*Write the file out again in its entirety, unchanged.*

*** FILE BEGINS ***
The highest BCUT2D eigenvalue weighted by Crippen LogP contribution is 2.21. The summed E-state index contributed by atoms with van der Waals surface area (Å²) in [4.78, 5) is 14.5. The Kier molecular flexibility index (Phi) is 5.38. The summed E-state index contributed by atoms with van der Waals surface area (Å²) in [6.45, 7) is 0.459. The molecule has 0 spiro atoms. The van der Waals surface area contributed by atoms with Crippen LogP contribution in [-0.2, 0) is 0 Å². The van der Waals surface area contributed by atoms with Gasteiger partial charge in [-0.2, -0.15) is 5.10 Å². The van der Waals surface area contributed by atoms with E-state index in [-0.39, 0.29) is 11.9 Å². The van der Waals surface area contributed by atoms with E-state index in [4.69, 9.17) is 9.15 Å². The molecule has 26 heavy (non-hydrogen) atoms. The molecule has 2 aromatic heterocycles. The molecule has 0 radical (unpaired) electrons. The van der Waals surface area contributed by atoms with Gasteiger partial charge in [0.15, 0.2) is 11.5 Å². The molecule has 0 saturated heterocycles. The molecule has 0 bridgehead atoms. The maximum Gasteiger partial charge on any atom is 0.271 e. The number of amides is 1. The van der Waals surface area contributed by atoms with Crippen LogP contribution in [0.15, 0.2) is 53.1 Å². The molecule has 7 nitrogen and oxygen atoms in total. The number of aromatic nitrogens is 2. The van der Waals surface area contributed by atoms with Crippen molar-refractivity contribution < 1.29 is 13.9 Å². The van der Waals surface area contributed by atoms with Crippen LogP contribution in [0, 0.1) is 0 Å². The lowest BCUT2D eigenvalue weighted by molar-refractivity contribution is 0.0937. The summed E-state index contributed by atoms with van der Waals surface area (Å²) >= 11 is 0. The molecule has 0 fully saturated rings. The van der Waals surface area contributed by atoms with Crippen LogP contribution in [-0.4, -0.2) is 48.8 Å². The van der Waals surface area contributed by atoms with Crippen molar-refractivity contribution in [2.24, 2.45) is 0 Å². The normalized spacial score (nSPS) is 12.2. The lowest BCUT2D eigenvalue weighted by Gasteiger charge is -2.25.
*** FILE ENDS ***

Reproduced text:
The highest BCUT2D eigenvalue weighted by Crippen LogP contribution is 2.21. The summed E-state index contributed by atoms with van der Waals surface area (Å²) in [4.78, 5) is 14.5. The Kier molecular flexibility index (Phi) is 5.38. The summed E-state index contributed by atoms with van der Waals surface area (Å²) in [6.45, 7) is 0.459. The molecule has 0 spiro atoms. The van der Waals surface area contributed by atoms with Crippen LogP contribution in [-0.2, 0) is 0 Å². The van der Waals surface area contributed by atoms with Gasteiger partial charge in [-0.2, -0.15) is 5.10 Å². The van der Waals surface area contributed by atoms with E-state index in [-0.39, 0.29) is 11.9 Å². The van der Waals surface area contributed by atoms with E-state index in [4.69, 9.17) is 9.15 Å². The molecule has 26 heavy (non-hydrogen) atoms. The molecule has 2 aromatic heterocycles. The molecule has 0 radical (unpaired) electrons. The van der Waals surface area contributed by atoms with Gasteiger partial charge in [0.15, 0.2) is 11.5 Å². The molecule has 0 saturated heterocycles. The molecule has 0 bridgehead atoms. The maximum Gasteiger partial charge on any atom is 0.271 e. The number of amides is 1. The van der Waals surface area contributed by atoms with Crippen LogP contribution in [0.15, 0.2) is 53.1 Å². The molecule has 7 nitrogen and oxygen atoms in total. The number of aromatic nitrogens is 2. The van der Waals surface area contributed by atoms with Crippen molar-refractivity contribution < 1.29 is 13.9 Å². The van der Waals surface area contributed by atoms with Crippen LogP contribution in [0, 0.1) is 0 Å². The lowest BCUT2D eigenvalue weighted by molar-refractivity contribution is 0.0937. The summed E-state index contributed by atoms with van der Waals surface area (Å²) >= 11 is 0. The molecule has 0 fully saturated rings. The van der Waals surface area contributed by atoms with Crippen LogP contribution in [-0.4, -0.2) is 48.8 Å². The van der Waals surface area contributed by atoms with Crippen molar-refractivity contribution in [2.24, 2.45) is 0 Å². The normalized spacial score (nSPS) is 12.2. The lowest BCUT2D eigenvalue weighted by Gasteiger charge is -2.25.